Have you shown up at the pool and noticed a swimmer in the lane next to you has a whole pile of equipment at the end of his lane? Are you wondering what they are and how they can benefit your swim?
Let's take a look at three of the most popular tools at the pool.
A pull buoy will raise your hips in the water, getting your body into a more horizontal alignment and allowing you to work your arm and back strength. Removing your legs from the equation requires you to continuously pull in order to move your body forward.
Because your legs consume significantly less oxygen during a pull set, it’s also a good time to work on your breathing. See if you can breathe every 3, 5 or even 7 strokes instead of every stroke.
One of the hidden benefits of a pull buoy is that it is a good test of your core engagement. A swimmer without good core strength or core engagement will feel their hips sway from side to side behind them as they swim. Not sure if that’s you? Set up your phone and get a video of you swimming with the pool buoy. Ideally, your hips will move with control as you move into your stroke.
Caution: Triathletes love their pull buoys but don’t overdo it. You want to learn to maintain a high body position without the assistance of a pull buoy. Things that help you maintain that proper body position are core strength, head positioning and a proper kick. Use the pull buoy to develop strength and learn the proper body positioning.
Use the pull buoy to correct a wonky kick.
If you are trying to correct a wide kick or a scissor kick, put a pull buoy between your legs and kick. This will force your legs to remain close together and your kick to stay tight. Swim 100 with the buoy and then 100 without it and see if you can maintain that kick. Alternate 100s for a set of 10.
Not all strength sessions have to happen in the gym. If you absolutely hate the gym but want to work on your strength, add paddles and fins to your bag.
Swim paddles are a useful tool for any swimmer who wants to improve arm position and work strength.
Paddles are going to help a swimmer increase their distance per stroke while building strength in the back and shoulders. The paddle almost forces you into a high catch and helps you to maintain a strong pull. They are a great tool for a swimmer with good form to build strength in their training sessions.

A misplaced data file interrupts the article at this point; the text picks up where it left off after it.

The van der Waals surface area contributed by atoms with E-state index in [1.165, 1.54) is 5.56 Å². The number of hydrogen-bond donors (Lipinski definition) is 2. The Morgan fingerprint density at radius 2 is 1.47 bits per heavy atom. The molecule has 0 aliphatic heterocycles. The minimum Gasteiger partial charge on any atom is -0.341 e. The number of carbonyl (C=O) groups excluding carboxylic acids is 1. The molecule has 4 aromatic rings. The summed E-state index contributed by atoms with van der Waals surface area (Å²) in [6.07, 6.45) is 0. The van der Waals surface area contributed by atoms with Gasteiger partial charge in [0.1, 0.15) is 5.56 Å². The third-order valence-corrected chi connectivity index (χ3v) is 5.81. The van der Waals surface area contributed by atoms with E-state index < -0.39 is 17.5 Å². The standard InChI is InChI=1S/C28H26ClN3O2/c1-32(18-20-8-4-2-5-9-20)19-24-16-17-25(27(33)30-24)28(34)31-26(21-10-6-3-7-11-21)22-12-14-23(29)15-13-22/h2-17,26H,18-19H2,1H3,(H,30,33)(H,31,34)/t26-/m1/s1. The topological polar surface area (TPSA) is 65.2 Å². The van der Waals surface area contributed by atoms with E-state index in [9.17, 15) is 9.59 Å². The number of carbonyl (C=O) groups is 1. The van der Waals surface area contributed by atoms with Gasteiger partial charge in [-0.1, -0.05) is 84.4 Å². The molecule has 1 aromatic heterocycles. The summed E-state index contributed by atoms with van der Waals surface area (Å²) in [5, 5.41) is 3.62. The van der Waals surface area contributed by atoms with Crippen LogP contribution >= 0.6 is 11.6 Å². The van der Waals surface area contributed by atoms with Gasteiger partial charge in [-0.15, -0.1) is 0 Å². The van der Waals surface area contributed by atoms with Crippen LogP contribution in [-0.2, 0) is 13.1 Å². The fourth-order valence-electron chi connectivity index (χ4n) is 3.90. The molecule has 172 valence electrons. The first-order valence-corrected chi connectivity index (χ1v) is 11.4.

Although paddles are a fantastic tool, they should only be used for about 25% of any given workout. They put increased pressure on the shoulders and slow down your stroke turnover rate so make sure you use them as an appropriate tool.
It’s also important to note, that you should have good technique before using paddles
How to choose your size:
- Small - best for new swimmer or swimmers still working on technique
- Medium - ideal for most swimmers
- Large - great for the swimmer with solid technique who is really looking to improve their swim straight.
Fins offer a similar benefit to the legs as paddles offer to the arms. They will help build leg strength in the quads and hamstrings while helping to increase ankle flexibility. If you are working to develop a high, tight kick, fins also give that advantage because they will help you feel the up portion of your kick instead of just the down portion.
The disadvantage of fins is that people often begin to use them as a crutch. You will swim faster but you need to be able to swim faster in a race on your own power, not with a tool. Some people will also get foot cramps while swimming with fins, especially if they don’t have good ankle flexibility.
Choosing your fin size - the longer the fin, the faster you go
- Short FIns - primarily used for sprinters.
- Medium Fins - great for triathletes or middle distance swimmers
- Long Fins - used primarily for scuba divers (they will feel much heavier if you use them in training)
Our favorite pull workout. Atlanta Tri Club Head Swim Coach Allison Leppke wrote this swim workout to help her swimmers work strength and speed in the same workout. Give it a try and let us know what you think:
5-minute easy warm-up
4 x 75 as kick on back/drill/swim 10’ rest
4 x 50 build to fast 15’ rest
Pull 400 - rest 5 seconds - SWIM 100 FAST
Rest 30 seconds
Pull 300 - rest 5 seconds SWIM 100 FAST
Rest 30 seconds
Pull 200 -rest 5 seconds - SWIM 100 FAST
Rest 30 seconds
Pull 100 - rest 5 seconds - SWIM 100 FAST
Rest 1 minute
100 all out
5-minute easy cooldown.